CS or PM inhalation studies have mostly focused on the effects of air pollution on inducing lung inflammatory response, oxidative stress, and endothelial dysfunction; however, the effects of PM on gut microbiota and its role in metabolic disease pathogenesis are largely unknown. CS-mediated chronic airway inflammation is a major COPD pathogenesis driver [62,63]. CS also mediates gut microbiota dysbiosis [40]. Gut microbiota dysbiosis has a potential role in CS-related pathogenesis, such as that in metabolic disorders and DM. When in homeostasis, the gut microbiome has a high diversity of microbiota, such as bacteria from the phyla Firmicutes, Bacteroidetes, Actinobacteria, Verrucomicrobia, and Proteobacteria [64]. Smokers’ gut microbiome differs from that of nonsmokers. The gut microbiota of the majority of current smokers includes a lower number of bacteria from Firmicutes but a higher number of bacteria from Bacteroidetes [65]. After CS cessation, these individuals demonstrate an increase in Actinobacteria and Firmicutes populations but a decline in Proteobacteria and Bacteroidetes populations [66,67]. Specifically, observational and interventional studies have revealed that current smokers have increased Proteobacteria and Bacteroidetes populations but decreased populations of Actinobacteria and Firmicutes as well as Bifidobacterium spp. and Lactococcus spp.—along with low gut microbiome diversity [66,68]. Current smokers have also been reported to have increased numbers of Proteobacteria as well as of Bacteroides spp. and Prevotella spp. in their feces; however, this abundance has been observed to decrease after CS cessation, with an increase in the numbers of Firmicutes (Clostridium coccoides, Clostridium leptum subgroup, and Eubacterium rectale) and Actinobacteria (Bifidobacterium) [69,70]. CS or bidi smoking is correlated with Erysipelotrichi and Catenibacterium abundance in a dose-response manner, where CS exposure leads to the enrichment of the relative abundance of ErysipelotrichiCatenibacterium [71]. Adult mice exposed to CS have been reported to exhibit significantly reduced Firmicutes abundance but significantly increased Bacteroidetes abundance. CS-exposed mice also demonstrated significant alterations; Eggerthella lenta population enrichment and Lactobacillus spp. population decline [40]. Firmicutes (gram-positive) represent one of the most abundant and exclusive phyla in the intestines [72]. CS patients with active Crohn’s disease may have significantly higher BacteroidesPrevotella levels than do nonsmokers [69]. Moreover, increases in the population of bacteria causing proinflammatory pathway activation might cause CS-mediated deleterious effects [73]. As mentioned, CS may reduce Firmicutes and increase Bacteroidetes populations; nevertheless, CS cessation can enable the return of the populations to their original levels. CS reduces the number of the SCFA-producing bacterium Porphyromonas gingivalis, causing a disparity in a cigarette smoker’s SCFA profile [74]. CS reduces the levels of the dietary fiber–friendly SCFA-generating Firmicutes bacteria but not the levels of Bacteroidetes bacteria. A study suggested a novel treatment for emphysema: high-fiber diet administration followed by feces microbiota transplantation [75].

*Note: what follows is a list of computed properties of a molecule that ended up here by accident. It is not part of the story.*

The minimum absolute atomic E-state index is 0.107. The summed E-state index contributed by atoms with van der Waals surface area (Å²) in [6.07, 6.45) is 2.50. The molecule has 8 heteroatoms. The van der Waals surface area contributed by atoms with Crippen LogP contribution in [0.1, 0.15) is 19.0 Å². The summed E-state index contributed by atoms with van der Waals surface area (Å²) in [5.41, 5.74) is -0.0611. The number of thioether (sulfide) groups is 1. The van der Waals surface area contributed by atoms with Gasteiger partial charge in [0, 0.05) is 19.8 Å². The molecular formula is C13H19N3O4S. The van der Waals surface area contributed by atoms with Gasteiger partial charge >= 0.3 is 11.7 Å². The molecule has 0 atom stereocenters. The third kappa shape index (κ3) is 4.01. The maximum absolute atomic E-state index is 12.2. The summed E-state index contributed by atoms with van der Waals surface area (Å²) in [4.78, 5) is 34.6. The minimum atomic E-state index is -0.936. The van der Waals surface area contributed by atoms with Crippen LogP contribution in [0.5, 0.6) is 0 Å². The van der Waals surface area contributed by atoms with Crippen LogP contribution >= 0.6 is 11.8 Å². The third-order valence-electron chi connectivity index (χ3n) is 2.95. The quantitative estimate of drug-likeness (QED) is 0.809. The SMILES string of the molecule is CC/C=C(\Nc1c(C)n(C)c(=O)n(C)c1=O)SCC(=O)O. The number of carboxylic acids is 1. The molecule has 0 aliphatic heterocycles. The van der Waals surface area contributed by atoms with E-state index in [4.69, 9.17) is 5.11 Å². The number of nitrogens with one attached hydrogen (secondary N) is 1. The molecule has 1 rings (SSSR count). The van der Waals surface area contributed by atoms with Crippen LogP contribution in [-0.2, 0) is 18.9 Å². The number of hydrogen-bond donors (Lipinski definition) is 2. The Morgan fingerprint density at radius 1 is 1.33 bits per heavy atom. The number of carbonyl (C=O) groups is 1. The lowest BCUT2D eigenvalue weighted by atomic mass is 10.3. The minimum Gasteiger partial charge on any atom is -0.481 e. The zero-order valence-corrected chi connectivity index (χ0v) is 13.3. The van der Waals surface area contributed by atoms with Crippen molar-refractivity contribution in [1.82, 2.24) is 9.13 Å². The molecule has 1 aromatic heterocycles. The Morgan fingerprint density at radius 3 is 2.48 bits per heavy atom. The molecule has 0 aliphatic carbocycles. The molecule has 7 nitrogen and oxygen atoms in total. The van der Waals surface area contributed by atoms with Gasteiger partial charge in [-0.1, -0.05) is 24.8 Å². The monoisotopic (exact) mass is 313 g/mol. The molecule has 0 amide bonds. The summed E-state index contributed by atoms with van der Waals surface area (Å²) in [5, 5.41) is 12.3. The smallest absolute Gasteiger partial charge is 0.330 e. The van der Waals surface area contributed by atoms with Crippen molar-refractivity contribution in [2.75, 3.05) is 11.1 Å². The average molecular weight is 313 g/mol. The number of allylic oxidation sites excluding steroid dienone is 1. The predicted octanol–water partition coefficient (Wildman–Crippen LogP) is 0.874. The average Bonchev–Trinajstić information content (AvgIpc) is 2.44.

Notably, disruption of the microbiota resulted in lower SCFA levels after exposure to air pollution; this effect is linked with metabolic disorders. When rats were exposed to CS for 4 weeks, the cecal levels of SCFAs, such as acetic acid, propionic acid, butyric acid, and valeric acid, decreased significantly. Moreover, Bifidobacterium spp. significantly decreased, whereas pH in caecal contents significantly increased [76]. Intragastric administration of cigarette smoke condensate (CSC) in mice caused inflammation in the intestinal mucosa, which induced alterations in Paneth cell granules and reduced their bactericidal capacity [57]. CSC exposure caused an imbalance in the gut bacterial population, promoting bacterial infection and causing ileal damage in mice. Moreover, CSC significantly increased the abundance of bacteria from Erysipelotrichaceae but considerably reduced that of Rikenellaceae. A significant decrease was also noted in the abundance of Eisenbergiella spp. (from the family Lachnospiraceae), known for its butyrate generation capacity [77]. CS cessation-related alterations in the gut microbial ecosystem have, however, been linked to weight gain in mice [78]. The concentrations of SCFAs (i.e., acetate, butyrate, and propionate) were the lowest in mice with CS-induced emphysema; on the contrary, local SCFA levels were significantly higher in the emphysema with high-fiber (pectin and cellulose) diet group than in the untreated emphysema group [75]. In diesel exhaust particles-treated mice, dysbiosis of the gut microbiota population was associated with a dose-dependent decrease of SCFAs (butyrate and propionate) in cecal content [79]. Collectively, accumulating findings suggest that CS- or PM-mediated lung injury is closely associated with altered gut microbiota and low SCFA production.